Thursday, January 17, 2013

Canada's Innovation Is Patent-ly Declining

Starting in 1902, Albert Einstein spent seven years as a Swiss patent clerk, not only did it pay well but his "cobbler's trade" as he referred to it, gave him ample time to do his scientific work.

With less and less patents being applied for in Canada, Einstein gives hope, albeit slim to Canada's dismal state of innovation. Because as our patent clerks aren't preoccupied with reviewing new technologies that could salvage our weakening economic growth, perhaps at least one of them is just days away from proving unified field theory.

Though innovation is hard to measure or quantify, patents by their very nature offer at least an indication of a country's progress in inventing new technologies that improve lives, and thicken wallets. The World Intellectual Property Organization recently reported that while total patent applications worldwide have increased, the number in Canada has only decreased, for its third year in a row.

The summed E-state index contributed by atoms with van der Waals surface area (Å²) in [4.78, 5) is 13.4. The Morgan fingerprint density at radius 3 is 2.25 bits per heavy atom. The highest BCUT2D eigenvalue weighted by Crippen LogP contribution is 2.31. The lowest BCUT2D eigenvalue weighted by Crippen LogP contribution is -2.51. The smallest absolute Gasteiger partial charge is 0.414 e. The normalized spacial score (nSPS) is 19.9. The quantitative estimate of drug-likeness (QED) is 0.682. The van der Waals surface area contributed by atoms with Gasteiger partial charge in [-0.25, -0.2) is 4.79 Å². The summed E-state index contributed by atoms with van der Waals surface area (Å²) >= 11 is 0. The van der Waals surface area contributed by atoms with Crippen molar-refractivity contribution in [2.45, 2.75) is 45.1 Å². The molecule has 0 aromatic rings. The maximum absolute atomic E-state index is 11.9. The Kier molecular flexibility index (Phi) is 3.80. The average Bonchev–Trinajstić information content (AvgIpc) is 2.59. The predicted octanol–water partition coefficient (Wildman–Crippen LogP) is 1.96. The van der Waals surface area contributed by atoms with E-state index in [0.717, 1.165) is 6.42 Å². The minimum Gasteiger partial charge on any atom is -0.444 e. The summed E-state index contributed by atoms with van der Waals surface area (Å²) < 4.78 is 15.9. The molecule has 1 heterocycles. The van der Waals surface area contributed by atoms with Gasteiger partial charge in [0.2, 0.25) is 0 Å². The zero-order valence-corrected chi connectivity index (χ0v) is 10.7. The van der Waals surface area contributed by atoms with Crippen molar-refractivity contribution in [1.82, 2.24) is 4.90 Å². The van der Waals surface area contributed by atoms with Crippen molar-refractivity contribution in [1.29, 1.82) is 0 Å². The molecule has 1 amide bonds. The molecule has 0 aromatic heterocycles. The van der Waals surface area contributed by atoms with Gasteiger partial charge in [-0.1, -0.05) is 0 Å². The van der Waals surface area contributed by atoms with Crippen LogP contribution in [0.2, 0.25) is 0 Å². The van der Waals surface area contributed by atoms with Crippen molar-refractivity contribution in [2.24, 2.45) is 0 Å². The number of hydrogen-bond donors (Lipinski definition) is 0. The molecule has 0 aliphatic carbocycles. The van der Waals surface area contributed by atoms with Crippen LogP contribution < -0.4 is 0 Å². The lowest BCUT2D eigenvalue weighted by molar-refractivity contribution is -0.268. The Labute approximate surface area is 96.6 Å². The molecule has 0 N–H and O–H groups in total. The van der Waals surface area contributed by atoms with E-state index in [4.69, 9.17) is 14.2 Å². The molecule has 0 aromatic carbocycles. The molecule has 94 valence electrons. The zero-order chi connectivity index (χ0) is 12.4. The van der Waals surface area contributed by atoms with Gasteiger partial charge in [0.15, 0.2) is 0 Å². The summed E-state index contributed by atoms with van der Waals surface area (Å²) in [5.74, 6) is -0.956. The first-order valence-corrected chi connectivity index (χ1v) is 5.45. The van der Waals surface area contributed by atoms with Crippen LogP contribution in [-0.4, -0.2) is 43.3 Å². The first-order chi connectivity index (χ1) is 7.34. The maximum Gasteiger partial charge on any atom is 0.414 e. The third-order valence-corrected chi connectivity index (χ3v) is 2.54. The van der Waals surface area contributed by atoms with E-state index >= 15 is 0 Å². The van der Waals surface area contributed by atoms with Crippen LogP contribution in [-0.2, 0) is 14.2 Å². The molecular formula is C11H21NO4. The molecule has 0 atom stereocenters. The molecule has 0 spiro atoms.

Most countries' patent filings were weakened in 2008 due to the global economic recession, but the number of Canada's patent applications keep on falling. Four years ago our northern nation received 42,089 applications, in 2011 that number was 35,111, an almost 17% drop.

Adding to the bleak outlook for Canada, and most likely not a coincidence, is that our current government has been cutting its share of spending on research and development. In 2006 total money spent on  R&D was 2% of GDP, now it's just over 1.6%. The near future of Canadian innovation is only made more dark as the nation's largest patent filer is troubled smartphone maker Blackberry.

In the end, it doesn't take an Einstein to know that falling patent applications in Canada is not just a reflection of its poor state of innovation, but with shrinking GDP growth forecasted, a sign of possible future economic decline.

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